3. Posted August 20, 2007 at 9:13 PM | Permalink

    Thanks for the link, Gary – the sample page looks good. I’d be curious about the binding – is it sewn like Foundation or glued? Isn’t that the big deal about the TNIV Reference Bible – that it’s supposedly a sewn binding from Zondervan?

    Esteban, did Baker carry NASBs from Foundation? I’ve seen maybe one or two at our local Christian bookstore, but nothing recently. Seems like another publisher with limited distribution, at least here in Minnesota.

  4. Posted August 21, 2007 at 4:09 AM | Permalink

    You’re right that such things matter.

    I’m convinced that one reason the ESV has sold well is the clear font in most of the editions, and one reason the HCSB has not sold better is the light-weight font in most of the editions.

  5. Posted August 21, 2007 at 4:56 AM | Permalink

    I agree, Jim. The HCSB suffers a poor font face – it looks a little oversize and the lightweight style doesn’t help. I especially don’t care for the New Testament typesetting, with the OT quotes in bold and that funky box sign in the crucifixion texts, Luke’s account of the naming of John the Baptist and in Revelation – probably a few others as well. It looks gimmicky.

  6. Posted August 21, 2007 at 7:21 AM | Permalink

    Unfortunately it’s glued, ElShaddai, and bonded leather.

    I wrote to Zondervan a few months ago telling them how impressed I am with that Bible, and suggesting they do it in real leather and sewn binding, and the reply they sent me was that they’d consider it.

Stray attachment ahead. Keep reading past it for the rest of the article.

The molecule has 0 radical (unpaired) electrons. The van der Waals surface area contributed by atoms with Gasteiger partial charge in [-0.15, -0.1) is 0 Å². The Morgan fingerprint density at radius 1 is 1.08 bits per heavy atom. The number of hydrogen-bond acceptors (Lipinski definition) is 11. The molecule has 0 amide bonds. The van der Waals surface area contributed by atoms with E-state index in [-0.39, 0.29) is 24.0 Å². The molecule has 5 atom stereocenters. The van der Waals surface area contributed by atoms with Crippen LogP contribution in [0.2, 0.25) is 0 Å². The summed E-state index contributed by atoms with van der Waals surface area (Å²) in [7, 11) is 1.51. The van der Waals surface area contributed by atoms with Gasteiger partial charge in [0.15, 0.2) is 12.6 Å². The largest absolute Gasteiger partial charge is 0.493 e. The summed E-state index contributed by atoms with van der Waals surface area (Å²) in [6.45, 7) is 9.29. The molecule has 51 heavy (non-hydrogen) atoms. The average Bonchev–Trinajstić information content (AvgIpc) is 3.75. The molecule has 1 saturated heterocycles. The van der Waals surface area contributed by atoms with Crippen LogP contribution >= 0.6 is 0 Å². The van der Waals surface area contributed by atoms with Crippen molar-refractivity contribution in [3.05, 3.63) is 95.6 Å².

7. Posted August 21, 2007 at 6:53 PM | Permalink

    Baker did indeed carry Foundation NASBs–the whole line, in fact. This was particularly true pre-ESV; by the time of my second stint there in 2005, demand on the NASB had gone down, and so there were less editions available. However, the leather Foundation Reference NABSs always sell, so they certainly had them. Baker’s the only bookstore where I’ve seen every imaginable edition of the Bible available at one time or another: certainly the only place I’ve seen, for instance, things like the reprint of the 1901 ASV in both hardcover and genuine leather!

  8. Posted August 21, 2007 at 8:17 PM | Permalink

    That’s a good point, Esteban. We talk a lot about the ESV vs. TNIV “debate”, but it really seems like the ESV takes more away from the NASB, especially with their implicit “a more readable NASB” marketing theme.

    It’s interesting that both the NASB and ESV were conceived and marketed as the conservative evangelical response to the theologically “liberal” Bibles of their day, the RSV and NRSV (later also the TNIV), respectively. Yet the NASB doesn’t seem to raise the same ire that the ESV does in some corners.

  9. Posted August 22, 2007 at 7:20 AM | Permalink

    the NASB doesnโ€™t seem to raise the same ire that the ESV does in some corners.

    Well, the NASB people didn’t attack other translations like the ESV people did, but only set out to make the most accurate Bible they could, and marketed it as such. And they did market it, letting it gain its reputation by its own quality.

    The ESV people attacked other translations, particularly the TNIV of course, and loudly trumpeted their own revision of the RSV, which I think also raised the ire of those who use and love the NRSV and the NASB. The ESV basically elbowed its way roughly into the fray, which is not exactly a very good way to make good bedfellows.

  10. Posted August 22, 2007 at 7:33 AM | Permalink

    The ESV people attacked other translations, particularly the TNIV of course, and loudly trumpeted their own revision of the RSV, which I think also raised the ire of those who use and love the NRSV and the NASB. The ESV basically elbowed its way roughly into the fray, which is not exactly a very good way to make good bedfellows.

    Yes, which makes me look at quotes like this one from Dr. James Packer, general editor/chair of the ESV translation, with a healthy amount of double-take…